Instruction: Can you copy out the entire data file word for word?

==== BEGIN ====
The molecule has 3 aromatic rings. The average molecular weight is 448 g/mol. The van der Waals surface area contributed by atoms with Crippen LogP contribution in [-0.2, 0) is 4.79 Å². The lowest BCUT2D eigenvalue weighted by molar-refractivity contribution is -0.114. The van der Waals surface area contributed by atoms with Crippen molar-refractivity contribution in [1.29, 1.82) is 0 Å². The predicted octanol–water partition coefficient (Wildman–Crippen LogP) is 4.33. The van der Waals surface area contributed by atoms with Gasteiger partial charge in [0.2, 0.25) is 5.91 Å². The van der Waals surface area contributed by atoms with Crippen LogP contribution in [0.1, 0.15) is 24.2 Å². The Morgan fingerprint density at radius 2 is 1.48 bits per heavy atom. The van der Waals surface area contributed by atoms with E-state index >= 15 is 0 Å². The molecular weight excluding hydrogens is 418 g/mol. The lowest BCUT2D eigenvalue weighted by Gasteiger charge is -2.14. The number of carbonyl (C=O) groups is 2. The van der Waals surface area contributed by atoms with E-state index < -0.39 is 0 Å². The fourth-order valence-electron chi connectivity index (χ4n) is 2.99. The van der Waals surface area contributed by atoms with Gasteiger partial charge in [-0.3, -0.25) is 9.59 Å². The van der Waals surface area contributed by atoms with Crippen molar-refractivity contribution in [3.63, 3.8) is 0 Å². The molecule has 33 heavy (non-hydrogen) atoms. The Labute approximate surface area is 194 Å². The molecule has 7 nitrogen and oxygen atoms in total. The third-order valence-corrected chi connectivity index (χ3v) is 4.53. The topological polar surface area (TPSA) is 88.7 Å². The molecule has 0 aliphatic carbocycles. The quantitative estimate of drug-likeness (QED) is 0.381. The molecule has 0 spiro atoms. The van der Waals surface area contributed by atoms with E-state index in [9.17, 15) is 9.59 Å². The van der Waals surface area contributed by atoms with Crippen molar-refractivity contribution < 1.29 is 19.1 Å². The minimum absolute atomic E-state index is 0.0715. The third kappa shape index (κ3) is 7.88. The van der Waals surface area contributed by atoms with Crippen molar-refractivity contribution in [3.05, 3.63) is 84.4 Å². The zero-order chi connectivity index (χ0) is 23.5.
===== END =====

The molecule has 3 aromatic rings. The average molecular weight is 448 g/mol. The van der Waals surface area contributed by atoms with Crippen LogP contribution in [-0.2, 0) is 4.79 Å². The lowest BCUT2D eigenvalue weighted by molar-refractivity contribution is -0.114. The van der Waals surface area contributed by atoms with Crippen molar-refractivity contribution in [1.29, 1.82) is 0 Å². The predicted octanol–water partition coefficient (Wildman–Crippen LogP) is 4.33. The van der Waals surface area contributed by atoms with Gasteiger partial charge in [0.2, 0.25) is 5.91 Å². The van der Waals surface area contributed by atoms with Crippen LogP contribution in [0.1, 0.15) is 24.2 Å². The Morgan fingerprint density at radius 2 is 1.48 bits per heavy atom. The van der Waals surface area contributed by atoms with E-state index >= 15 is 0 Å². The molecular weight excluding hydrogens is 418 g/mol. The lowest BCUT2D eigenvalue weighted by Gasteiger charge is -2.14. The number of carbonyl (C=O) groups is 2. The van der Waals surface area contributed by atoms with E-state index < -0.39 is 0 Å². The fourth-order valence-electron chi connectivity index (χ4n) is 2.99. The van der Waals surface area contributed by atoms with Gasteiger partial charge in [-0.3, -0.25) is 9.59 Å². The van der Waals surface area contributed by atoms with Crippen molar-refractivity contribution in [3.63, 3.8) is 0 Å². The molecule has 33 heavy (non-hydrogen) atoms. The Labute approximate surface area is 194 Å². The molecule has 7 nitrogen and oxygen atoms in total. The third-order valence-corrected chi connectivity index (χ3v) is 4.53. The topological polar surface area (TPSA) is 88.7 Å². The molecule has 0 aliphatic carbocycles. The quantitative estimate of drug-likeness (QED) is 0.381. The molecule has 0 spiro atoms. The van der Waals surface area contributed by atoms with E-state index in [9.17, 15) is 9.59 Å². The van der Waals surface area contributed by atoms with Crippen molar-refractivity contribution < 1.29 is 19.1 Å². The minimum absolute atomic E-state index is 0.0715. The third kappa shape index (κ3) is 7.88. The van der Waals surface area contributed by atoms with Crippen molar-refractivity contribution in [3.05, 3.63) is 84.4 Å². The zero-order chi connectivity index (χ0) is 23.5.